To recover the apparatus from such unsatisfactory discharge or unsatisfactory printing, there is provided a discharge recovering mechanism for sucking ink from the orifice side by a negative pressure and recovering normal meniscus.
This discharge recovering mechanism is called a capping device and is provided, for example, at the home position of the recording head. The discharge recovering mechanism is provided with an elastic cap adapted to be brought into intimate contact with an orifice surface when the recording head has returned to its home position, and this cap is urged against the orifice surface to effect moderate negative pressure suction and suck liquid from the orifice portion, thereby forming meniscus at a normal position.
An example of the construction of the discharge recovering mechanism of this type according to the prior art is schematically shown in FIGS. 1 to 3 of the accompanying drawings.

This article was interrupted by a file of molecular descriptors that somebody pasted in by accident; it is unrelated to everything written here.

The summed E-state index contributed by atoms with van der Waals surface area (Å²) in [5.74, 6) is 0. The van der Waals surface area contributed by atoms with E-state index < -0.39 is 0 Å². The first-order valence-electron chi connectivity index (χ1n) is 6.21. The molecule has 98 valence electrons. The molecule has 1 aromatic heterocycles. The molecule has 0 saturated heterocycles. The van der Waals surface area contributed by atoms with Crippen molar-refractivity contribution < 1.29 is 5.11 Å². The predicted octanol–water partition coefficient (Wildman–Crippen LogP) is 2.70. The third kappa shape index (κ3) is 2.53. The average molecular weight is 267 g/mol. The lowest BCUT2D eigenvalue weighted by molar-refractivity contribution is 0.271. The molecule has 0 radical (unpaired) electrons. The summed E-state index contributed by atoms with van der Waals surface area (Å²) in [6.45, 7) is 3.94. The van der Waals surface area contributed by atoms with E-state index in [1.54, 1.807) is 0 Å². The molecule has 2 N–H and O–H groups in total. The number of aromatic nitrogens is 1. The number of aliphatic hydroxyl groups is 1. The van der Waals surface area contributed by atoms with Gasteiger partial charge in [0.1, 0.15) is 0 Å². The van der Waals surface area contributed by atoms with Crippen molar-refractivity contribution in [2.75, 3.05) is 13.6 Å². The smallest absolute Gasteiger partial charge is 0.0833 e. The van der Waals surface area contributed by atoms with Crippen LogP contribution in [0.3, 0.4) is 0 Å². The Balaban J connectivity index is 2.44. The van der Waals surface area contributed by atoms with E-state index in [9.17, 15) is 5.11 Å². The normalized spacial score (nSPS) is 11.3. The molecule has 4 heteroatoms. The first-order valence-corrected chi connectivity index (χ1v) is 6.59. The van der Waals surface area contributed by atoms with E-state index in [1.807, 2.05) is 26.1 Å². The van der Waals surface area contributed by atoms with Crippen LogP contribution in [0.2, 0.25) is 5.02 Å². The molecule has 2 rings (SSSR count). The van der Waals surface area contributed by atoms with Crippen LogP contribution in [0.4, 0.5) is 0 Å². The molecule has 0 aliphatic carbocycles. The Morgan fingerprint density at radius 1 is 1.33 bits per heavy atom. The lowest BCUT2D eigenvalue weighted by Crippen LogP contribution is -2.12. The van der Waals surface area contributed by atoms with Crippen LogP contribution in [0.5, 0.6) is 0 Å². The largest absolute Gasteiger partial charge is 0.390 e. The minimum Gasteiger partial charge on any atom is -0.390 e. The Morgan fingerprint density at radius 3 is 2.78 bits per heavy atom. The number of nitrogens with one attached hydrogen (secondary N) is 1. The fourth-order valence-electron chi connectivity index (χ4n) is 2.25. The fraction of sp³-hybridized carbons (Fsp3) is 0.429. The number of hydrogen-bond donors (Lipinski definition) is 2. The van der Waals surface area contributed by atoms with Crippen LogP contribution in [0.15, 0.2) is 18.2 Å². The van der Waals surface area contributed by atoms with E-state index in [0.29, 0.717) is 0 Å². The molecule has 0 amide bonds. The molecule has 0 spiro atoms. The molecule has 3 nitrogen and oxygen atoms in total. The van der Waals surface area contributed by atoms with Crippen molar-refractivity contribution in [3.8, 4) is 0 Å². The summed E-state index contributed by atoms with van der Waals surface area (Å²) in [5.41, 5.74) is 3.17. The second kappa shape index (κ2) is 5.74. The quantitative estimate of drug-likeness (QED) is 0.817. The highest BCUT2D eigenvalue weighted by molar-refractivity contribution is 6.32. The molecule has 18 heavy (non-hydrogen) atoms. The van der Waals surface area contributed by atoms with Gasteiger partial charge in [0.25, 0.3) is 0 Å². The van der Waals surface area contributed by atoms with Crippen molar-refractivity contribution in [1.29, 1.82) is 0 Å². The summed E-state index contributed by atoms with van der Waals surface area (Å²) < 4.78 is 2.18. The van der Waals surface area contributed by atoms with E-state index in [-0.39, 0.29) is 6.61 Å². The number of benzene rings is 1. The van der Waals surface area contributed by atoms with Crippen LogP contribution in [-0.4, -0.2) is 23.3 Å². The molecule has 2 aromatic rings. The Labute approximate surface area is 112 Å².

In these Figures, reference numeral 1 designates a recording head unit having at the rear thereof a sub-tank provided on a carriage, not shown. A plurality of orifices 2 are formed in the fore end portion of the recording head unit 1. The orifices 2 provided in the fore end portion need not always be plural, but a single such orifice may be provided there.
Liquid such as ink is always supplied from a main tank, not shown, into the sub-tank of the recording head unit 1 so that the liquid can always be supplied into a liquid flow path provided between the orifices 2 and the sub-tank.